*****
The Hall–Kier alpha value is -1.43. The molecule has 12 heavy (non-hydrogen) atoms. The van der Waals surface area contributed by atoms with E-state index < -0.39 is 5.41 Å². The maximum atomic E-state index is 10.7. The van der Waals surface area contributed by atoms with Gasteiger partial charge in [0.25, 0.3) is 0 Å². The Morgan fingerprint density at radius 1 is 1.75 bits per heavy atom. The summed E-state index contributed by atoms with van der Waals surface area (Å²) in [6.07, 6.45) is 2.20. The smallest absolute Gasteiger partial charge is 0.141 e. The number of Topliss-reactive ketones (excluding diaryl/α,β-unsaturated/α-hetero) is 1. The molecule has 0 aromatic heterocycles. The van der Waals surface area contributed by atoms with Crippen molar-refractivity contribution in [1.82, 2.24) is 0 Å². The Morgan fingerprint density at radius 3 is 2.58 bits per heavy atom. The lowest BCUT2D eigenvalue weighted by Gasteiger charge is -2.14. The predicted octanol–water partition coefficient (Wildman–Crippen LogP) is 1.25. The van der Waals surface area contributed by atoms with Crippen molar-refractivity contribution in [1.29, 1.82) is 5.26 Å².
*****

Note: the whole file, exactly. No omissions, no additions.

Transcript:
The Hall–Kier alpha value is -1.43. The molecule has 12 heavy (non-hydrogen) atoms. The van der Waals surface area contributed by atoms with E-state index < -0.39 is 5.41 Å². The maximum atomic E-state index is 10.7. The van der Waals surface area contributed by atoms with Gasteiger partial charge in [0.25, 0.3) is 0 Å². The Morgan fingerprint density at radius 1 is 1.75 bits per heavy atom. The summed E-state index contributed by atoms with van der Waals surface area (Å²) in [6.07, 6.45) is 2.20. The smallest absolute Gasteiger partial charge is 0.141 e. The number of Topliss-reactive ketones (excluding diaryl/α,β-unsaturated/α-hetero) is 1. The molecule has 0 aromatic heterocycles. The van der Waals surface area contributed by atoms with Crippen molar-refractivity contribution in [1.82, 2.24) is 0 Å². The Morgan fingerprint density at radius 3 is 2.58 bits per heavy atom. The lowest BCUT2D eigenvalue weighted by Gasteiger charge is -2.14. The predicted octanol–water partition coefficient (Wildman–Crippen LogP) is 1.25. The van der Waals surface area contributed by atoms with Crippen molar-refractivity contribution in [1.29, 1.82) is 5.26 Å².